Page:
With $30 Left to Buy Food, Ryan Responds to His Critics

NILES, Ohio -- U.S. Rep. Tim Ryan, D-13 Ohio, estimates that he and his family will have about $30 to live on until Wednesday he says.

As part of the Live the Wage Challenge, the Ryan family has been living on $154, the equivalent of two people -- he and his wife -- working 40 hours per week at the federal minimum wage after paying for housing and taxes. Ryan began the challenge on Thursday and will finish tomorrow.

“I don't think we're going to make it the whole way. I think we'll make it to Wednesday at some point because we're running out of toilet paper if you want the truth,” he says.

The family will mostly eat fruits and vegetables they purchased Sunday at a farmer’s market in Howland until the challenge ends, he continues.

Through Facebook posts, Ryan has kept his constituents up-to-date on the challenges of living on minimum wage. One meal, he posted, was sardines and rice crackers while his wife and children ate rice pasta with vodka sauce. Both meals cost $7, he says.

Ryan adds that in addition to understanding the economic shortcomings of living on the $7.25 minimum wage, he's also seen the nutritional impact it can have.

“In the long run, the stuff that's cheapest is highly processed and the stuff that drives up our health care costs with things like diabetes, heart disease, high blood pressure and high levels of sodium. To me, ultimately, it shows that these things are interconnected,” he explains.

While Ryan’s Facebook posts have drawn positive responses, the congressman also is being criticized.

 “You can try to simulate living in poverty, but what can NEVER be experienced in your simulation is the true stress and panic of 'What am I going to do?' when you run out of the money in your budget before the week or month is up,” one commenter said on the first day of the challenge.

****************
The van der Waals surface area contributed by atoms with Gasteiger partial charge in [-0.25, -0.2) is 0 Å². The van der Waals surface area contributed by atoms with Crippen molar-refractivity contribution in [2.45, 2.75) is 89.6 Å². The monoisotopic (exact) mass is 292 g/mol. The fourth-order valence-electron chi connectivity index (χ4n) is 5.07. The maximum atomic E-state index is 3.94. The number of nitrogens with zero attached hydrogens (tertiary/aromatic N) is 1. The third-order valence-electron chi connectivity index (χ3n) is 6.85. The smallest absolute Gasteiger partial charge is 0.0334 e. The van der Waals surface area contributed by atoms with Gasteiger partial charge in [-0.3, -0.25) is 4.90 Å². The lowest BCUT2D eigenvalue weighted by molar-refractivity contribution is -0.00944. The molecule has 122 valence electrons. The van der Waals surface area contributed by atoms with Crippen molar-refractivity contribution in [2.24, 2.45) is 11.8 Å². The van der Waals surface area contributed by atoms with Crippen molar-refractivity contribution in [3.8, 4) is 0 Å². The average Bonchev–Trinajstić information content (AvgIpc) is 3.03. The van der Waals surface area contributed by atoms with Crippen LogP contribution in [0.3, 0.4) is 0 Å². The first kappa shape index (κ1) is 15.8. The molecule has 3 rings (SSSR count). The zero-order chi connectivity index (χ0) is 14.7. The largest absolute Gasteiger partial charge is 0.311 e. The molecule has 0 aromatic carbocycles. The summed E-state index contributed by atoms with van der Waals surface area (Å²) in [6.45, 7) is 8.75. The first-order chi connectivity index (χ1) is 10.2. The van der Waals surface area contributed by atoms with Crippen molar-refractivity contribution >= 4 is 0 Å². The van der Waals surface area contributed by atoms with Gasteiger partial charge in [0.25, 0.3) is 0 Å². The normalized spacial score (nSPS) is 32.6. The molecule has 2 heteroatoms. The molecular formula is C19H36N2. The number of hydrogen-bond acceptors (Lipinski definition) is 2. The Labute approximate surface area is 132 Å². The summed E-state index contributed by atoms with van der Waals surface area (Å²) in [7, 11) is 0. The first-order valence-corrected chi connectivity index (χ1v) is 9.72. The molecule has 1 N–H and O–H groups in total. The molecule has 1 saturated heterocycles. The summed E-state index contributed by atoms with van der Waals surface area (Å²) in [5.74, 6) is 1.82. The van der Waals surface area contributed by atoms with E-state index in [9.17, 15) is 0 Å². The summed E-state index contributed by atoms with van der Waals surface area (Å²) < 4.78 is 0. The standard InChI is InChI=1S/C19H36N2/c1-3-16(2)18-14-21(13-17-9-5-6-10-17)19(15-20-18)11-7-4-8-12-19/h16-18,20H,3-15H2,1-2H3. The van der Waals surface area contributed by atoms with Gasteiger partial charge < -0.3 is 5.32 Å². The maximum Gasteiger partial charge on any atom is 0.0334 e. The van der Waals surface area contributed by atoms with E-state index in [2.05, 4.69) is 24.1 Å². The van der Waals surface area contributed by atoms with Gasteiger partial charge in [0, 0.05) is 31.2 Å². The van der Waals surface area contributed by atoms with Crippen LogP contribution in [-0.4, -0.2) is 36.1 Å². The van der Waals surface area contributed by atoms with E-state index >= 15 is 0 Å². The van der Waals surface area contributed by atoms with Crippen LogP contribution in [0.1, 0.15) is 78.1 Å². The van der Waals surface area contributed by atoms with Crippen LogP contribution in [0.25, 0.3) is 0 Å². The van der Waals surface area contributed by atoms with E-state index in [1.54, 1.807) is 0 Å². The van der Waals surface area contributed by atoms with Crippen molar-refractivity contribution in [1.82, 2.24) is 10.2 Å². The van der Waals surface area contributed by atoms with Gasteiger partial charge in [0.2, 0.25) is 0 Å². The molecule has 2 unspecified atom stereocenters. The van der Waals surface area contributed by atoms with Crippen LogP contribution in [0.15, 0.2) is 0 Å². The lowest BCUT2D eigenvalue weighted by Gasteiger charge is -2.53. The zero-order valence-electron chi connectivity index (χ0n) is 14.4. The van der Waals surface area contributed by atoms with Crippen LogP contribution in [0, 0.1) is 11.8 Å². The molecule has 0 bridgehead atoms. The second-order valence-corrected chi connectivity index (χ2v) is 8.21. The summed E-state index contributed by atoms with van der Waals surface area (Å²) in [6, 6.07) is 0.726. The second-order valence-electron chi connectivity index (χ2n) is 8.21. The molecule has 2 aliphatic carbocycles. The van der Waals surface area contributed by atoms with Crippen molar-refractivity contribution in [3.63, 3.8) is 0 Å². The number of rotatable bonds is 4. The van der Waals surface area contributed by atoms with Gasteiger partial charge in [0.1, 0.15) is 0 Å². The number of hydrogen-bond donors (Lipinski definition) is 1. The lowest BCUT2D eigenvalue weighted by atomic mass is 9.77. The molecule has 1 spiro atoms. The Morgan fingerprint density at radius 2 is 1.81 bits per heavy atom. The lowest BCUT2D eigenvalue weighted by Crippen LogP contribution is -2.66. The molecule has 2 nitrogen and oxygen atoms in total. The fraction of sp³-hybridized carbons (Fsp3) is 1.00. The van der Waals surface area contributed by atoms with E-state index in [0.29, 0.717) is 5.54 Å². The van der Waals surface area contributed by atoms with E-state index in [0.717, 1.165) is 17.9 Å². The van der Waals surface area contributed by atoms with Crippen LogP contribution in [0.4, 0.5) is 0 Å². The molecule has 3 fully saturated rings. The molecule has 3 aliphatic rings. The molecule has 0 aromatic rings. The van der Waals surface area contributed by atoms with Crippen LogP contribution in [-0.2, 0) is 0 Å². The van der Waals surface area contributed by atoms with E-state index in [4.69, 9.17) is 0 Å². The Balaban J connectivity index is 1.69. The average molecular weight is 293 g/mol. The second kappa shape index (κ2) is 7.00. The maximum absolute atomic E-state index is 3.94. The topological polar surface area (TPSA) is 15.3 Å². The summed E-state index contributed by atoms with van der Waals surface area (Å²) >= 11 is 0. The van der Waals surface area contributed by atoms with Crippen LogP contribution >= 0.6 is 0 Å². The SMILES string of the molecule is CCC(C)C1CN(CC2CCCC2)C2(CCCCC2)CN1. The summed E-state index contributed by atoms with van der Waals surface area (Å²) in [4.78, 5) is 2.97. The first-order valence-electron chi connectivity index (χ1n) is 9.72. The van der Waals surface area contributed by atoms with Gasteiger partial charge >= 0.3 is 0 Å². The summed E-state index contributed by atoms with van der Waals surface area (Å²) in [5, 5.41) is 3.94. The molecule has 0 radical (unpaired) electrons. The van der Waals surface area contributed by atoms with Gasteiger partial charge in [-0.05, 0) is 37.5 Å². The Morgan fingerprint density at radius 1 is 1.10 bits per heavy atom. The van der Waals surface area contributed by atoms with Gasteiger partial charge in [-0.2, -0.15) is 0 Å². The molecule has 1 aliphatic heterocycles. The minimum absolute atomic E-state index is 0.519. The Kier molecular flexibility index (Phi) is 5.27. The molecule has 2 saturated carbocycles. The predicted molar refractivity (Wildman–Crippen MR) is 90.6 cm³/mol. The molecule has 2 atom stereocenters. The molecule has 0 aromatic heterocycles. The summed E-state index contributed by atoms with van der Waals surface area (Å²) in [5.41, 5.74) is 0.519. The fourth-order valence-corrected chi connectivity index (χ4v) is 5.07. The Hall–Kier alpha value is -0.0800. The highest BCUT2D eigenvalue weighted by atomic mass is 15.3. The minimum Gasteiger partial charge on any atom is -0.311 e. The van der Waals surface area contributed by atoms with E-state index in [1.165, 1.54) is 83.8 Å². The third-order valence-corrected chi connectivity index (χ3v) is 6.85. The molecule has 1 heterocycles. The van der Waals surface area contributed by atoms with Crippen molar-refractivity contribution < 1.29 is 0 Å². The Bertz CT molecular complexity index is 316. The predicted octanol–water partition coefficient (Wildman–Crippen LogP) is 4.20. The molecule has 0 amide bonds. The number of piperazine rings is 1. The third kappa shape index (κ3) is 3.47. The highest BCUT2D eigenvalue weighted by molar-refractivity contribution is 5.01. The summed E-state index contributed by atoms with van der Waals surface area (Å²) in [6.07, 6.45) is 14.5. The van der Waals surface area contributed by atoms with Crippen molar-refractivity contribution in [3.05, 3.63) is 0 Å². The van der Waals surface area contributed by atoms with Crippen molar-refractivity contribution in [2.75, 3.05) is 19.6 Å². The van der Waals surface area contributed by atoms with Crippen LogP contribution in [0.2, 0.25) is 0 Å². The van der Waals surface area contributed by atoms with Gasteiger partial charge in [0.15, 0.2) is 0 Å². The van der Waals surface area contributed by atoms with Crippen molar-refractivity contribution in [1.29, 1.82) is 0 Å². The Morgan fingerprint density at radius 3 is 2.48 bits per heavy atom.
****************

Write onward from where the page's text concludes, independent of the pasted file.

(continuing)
Posted another, “I get what you are trying to accomplish -- but to be honest with you, I find it insulting. I was raised in poverty, Section 8 housing and government cheese. Spending a few weeks on minimum wage will teach you nothing -- except how to [be] inconvenienced for a few weeks. Because, at the end of the time you will go back to living as you did before.”

In an email to The Business Journal, James Isabella, president of Computer Applications Co. in Boardman, called Ryan’s minimum wage challenge “a joke. … This is a stunt and he knows it. If he really wanted to prove the point, he should refuse to accept all of his wages and benefits over minimum wage for a year. Have him apply for government programs. Then I would believe he truly understands what normal working people have to deal with.”

Another reader called the challenge a “hoax, symbolism with no substance. Minimum wage was never meant to be a raise-your-family wage. …His hoax with the minimum wage solves nothing. I am disappointed that the Business Journal even follows it.’

In response to his critics, Ryan says the challenge was never intended to fully simulate living at minimum wage.

“In no way, shape or form do I think this will be close with the challenges that they face. What it is doing is getting many people across the country talking about what these families have to go through,” Ryan explains. “Although we can't know all of the problems and the stress these people are under week in and week out, we can highlight some of the things they go through to try and shift policies a bit.”

Even with criticisms, participation in Live the Wage broadens the national discussion about the wage increase, something that Ryan says he's always been open to.

“The whole process is for myself and my kids and our families to gain a better understanding of what many Americans, 65,000 in my congressional district, have to go through,” Ryan comments. “I think it's appropriate for me to try to better understand what my constituents are going through. I don't apologize for that at all.”

Copyright 2014 The Business Journal, Youngstown, Ohio.
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